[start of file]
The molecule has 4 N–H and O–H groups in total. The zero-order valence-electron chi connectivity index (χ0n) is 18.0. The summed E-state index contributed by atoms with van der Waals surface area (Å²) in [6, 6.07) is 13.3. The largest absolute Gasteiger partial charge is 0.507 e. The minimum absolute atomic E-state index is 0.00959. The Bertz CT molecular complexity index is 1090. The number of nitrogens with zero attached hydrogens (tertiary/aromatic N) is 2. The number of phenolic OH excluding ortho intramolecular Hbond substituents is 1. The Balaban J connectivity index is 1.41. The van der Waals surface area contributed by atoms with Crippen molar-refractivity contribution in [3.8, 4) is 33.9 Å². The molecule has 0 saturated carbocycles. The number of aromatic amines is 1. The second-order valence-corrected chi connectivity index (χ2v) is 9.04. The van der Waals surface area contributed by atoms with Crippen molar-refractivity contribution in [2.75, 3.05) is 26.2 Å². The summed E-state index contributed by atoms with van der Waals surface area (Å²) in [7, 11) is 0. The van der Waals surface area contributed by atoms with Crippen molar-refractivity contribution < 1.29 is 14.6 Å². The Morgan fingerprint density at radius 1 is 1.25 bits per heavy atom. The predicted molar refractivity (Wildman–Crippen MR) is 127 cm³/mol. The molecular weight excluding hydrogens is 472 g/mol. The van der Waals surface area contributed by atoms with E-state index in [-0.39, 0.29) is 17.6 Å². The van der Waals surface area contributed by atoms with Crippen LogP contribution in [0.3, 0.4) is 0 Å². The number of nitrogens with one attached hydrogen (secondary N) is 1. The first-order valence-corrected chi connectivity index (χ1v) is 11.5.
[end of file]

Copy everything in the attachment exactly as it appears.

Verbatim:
The molecule has 4 N–H and O–H groups in total. The zero-order valence-electron chi connectivity index (χ0n) is 18.0. The summed E-state index contributed by atoms with van der Waals surface area (Å²) in [6, 6.07) is 13.3. The largest absolute Gasteiger partial charge is 0.507 e. The minimum absolute atomic E-state index is 0.00959. The Bertz CT molecular complexity index is 1090. The number of nitrogens with zero attached hydrogens (tertiary/aromatic N) is 2. The number of phenolic OH excluding ortho intramolecular Hbond substituents is 1. The Balaban J connectivity index is 1.41. The van der Waals surface area contributed by atoms with Crippen molar-refractivity contribution in [3.8, 4) is 33.9 Å². The molecule has 0 saturated carbocycles. The number of aromatic amines is 1. The second-order valence-corrected chi connectivity index (χ2v) is 9.04. The van der Waals surface area contributed by atoms with Crippen molar-refractivity contribution in [2.75, 3.05) is 26.2 Å². The summed E-state index contributed by atoms with van der Waals surface area (Å²) in [7, 11) is 0. The van der Waals surface area contributed by atoms with Crippen molar-refractivity contribution < 1.29 is 14.6 Å². The Morgan fingerprint density at radius 1 is 1.25 bits per heavy atom. The predicted molar refractivity (Wildman–Crippen MR) is 127 cm³/mol. The molecular weight excluding hydrogens is 472 g/mol. The van der Waals surface area contributed by atoms with E-state index in [-0.39, 0.29) is 17.6 Å². The van der Waals surface area contributed by atoms with Crippen LogP contribution in [0.3, 0.4) is 0 Å². The number of nitrogens with one attached hydrogen (secondary N) is 1. The first-order valence-corrected chi connectivity index (χ1v) is 11.5.